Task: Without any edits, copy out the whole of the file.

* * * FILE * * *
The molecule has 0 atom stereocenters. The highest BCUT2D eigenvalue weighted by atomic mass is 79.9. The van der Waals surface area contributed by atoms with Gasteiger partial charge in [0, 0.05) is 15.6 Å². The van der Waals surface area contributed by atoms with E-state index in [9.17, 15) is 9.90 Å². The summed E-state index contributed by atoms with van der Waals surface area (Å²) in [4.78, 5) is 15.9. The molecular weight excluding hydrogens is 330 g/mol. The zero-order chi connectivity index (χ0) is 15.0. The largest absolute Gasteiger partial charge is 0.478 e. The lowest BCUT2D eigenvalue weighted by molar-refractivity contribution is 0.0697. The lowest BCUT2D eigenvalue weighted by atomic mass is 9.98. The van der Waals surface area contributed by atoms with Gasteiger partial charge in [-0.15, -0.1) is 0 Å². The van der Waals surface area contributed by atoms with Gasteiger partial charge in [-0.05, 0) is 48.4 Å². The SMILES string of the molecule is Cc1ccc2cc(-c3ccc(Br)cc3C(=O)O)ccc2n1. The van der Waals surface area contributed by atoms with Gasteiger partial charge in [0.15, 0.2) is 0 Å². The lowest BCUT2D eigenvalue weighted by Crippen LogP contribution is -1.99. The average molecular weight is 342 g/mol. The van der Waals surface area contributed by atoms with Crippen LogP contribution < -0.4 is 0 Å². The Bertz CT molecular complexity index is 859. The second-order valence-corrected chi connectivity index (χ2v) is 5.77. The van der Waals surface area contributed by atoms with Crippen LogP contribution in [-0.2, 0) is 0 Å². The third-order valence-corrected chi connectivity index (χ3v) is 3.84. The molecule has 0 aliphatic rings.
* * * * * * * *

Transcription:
The molecule has 0 atom stereocenters. The highest BCUT2D eigenvalue weighted by atomic mass is 79.9. The van der Waals surface area contributed by atoms with Gasteiger partial charge in [0, 0.05) is 15.6 Å². The van der Waals surface area contributed by atoms with E-state index in [9.17, 15) is 9.90 Å². The summed E-state index contributed by atoms with van der Waals surface area (Å²) in [4.78, 5) is 15.9. The molecular weight excluding hydrogens is 330 g/mol. The zero-order chi connectivity index (χ0) is 15.0. The largest absolute Gasteiger partial charge is 0.478 e. The lowest BCUT2D eigenvalue weighted by molar-refractivity contribution is 0.0697. The lowest BCUT2D eigenvalue weighted by atomic mass is 9.98. The van der Waals surface area contributed by atoms with Gasteiger partial charge in [-0.15, -0.1) is 0 Å². The van der Waals surface area contributed by atoms with Gasteiger partial charge in [-0.05, 0) is 48.4 Å². The SMILES string of the molecule is Cc1ccc2cc(-c3ccc(Br)cc3C(=O)O)ccc2n1. The van der Waals surface area contributed by atoms with Gasteiger partial charge in [0.15, 0.2) is 0 Å². The lowest BCUT2D eigenvalue weighted by Crippen LogP contribution is -1.99. The average molecular weight is 342 g/mol. The van der Waals surface area contributed by atoms with Crippen LogP contribution < -0.4 is 0 Å². The Bertz CT molecular complexity index is 859. The second-order valence-corrected chi connectivity index (χ2v) is 5.77. The van der Waals surface area contributed by atoms with Crippen LogP contribution in [-0.2, 0) is 0 Å². The third-order valence-corrected chi connectivity index (χ3v) is 3.84. The molecule has 0 aliphatic rings.